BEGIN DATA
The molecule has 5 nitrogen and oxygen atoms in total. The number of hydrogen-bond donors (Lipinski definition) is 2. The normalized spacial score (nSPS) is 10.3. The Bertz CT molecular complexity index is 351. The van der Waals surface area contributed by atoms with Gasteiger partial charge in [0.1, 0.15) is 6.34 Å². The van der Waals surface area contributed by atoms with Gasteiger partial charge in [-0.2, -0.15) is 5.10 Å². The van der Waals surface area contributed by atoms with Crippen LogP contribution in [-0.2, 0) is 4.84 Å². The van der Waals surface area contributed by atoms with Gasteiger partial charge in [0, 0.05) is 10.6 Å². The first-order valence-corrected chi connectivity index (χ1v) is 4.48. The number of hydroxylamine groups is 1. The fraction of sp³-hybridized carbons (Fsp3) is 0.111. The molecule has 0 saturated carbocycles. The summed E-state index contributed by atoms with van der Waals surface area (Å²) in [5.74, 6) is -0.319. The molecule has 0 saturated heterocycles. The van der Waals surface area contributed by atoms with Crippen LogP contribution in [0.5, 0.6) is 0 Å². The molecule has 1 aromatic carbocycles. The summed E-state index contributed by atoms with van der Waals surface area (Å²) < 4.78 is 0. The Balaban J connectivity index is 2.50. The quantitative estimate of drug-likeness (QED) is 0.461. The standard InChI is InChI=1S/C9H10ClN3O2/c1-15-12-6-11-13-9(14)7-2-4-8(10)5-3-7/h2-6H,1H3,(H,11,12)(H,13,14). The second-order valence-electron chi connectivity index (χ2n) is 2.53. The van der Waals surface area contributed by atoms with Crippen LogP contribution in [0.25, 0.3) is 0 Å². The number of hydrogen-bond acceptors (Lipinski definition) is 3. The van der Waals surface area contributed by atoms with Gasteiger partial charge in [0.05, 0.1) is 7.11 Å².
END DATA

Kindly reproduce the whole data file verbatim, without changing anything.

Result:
The molecule has 5 nitrogen and oxygen atoms in total. The number of hydrogen-bond donors (Lipinski definition) is 2. The normalized spacial score (nSPS) is 10.3. The Bertz CT molecular complexity index is 351. The van der Waals surface area contributed by atoms with Gasteiger partial charge in [0.1, 0.15) is 6.34 Å². The van der Waals surface area contributed by atoms with Gasteiger partial charge in [-0.2, -0.15) is 5.10 Å². The van der Waals surface area contributed by atoms with Crippen LogP contribution in [-0.2, 0) is 4.84 Å². The van der Waals surface area contributed by atoms with Gasteiger partial charge in [0, 0.05) is 10.6 Å². The first-order valence-corrected chi connectivity index (χ1v) is 4.48. The number of hydroxylamine groups is 1. The fraction of sp³-hybridized carbons (Fsp3) is 0.111. The molecule has 0 saturated carbocycles. The summed E-state index contributed by atoms with van der Waals surface area (Å²) in [5.74, 6) is -0.319. The molecule has 0 saturated heterocycles. The van der Waals surface area contributed by atoms with Crippen LogP contribution in [0.5, 0.6) is 0 Å². The molecule has 1 aromatic carbocycles. The summed E-state index contributed by atoms with van der Waals surface area (Å²) < 4.78 is 0. The Balaban J connectivity index is 2.50. The quantitative estimate of drug-likeness (QED) is 0.461. The standard InChI is InChI=1S/C9H10ClN3O2/c1-15-12-6-11-13-9(14)7-2-4-8(10)5-3-7/h2-6H,1H3,(H,11,12)(H,13,14). The second-order valence-electron chi connectivity index (χ2n) is 2.53. The van der Waals surface area contributed by atoms with Crippen LogP contribution in [0.25, 0.3) is 0 Å². The number of hydrogen-bond acceptors (Lipinski definition) is 3. The van der Waals surface area contributed by atoms with Gasteiger partial charge in [0.05, 0.1) is 7.11 Å².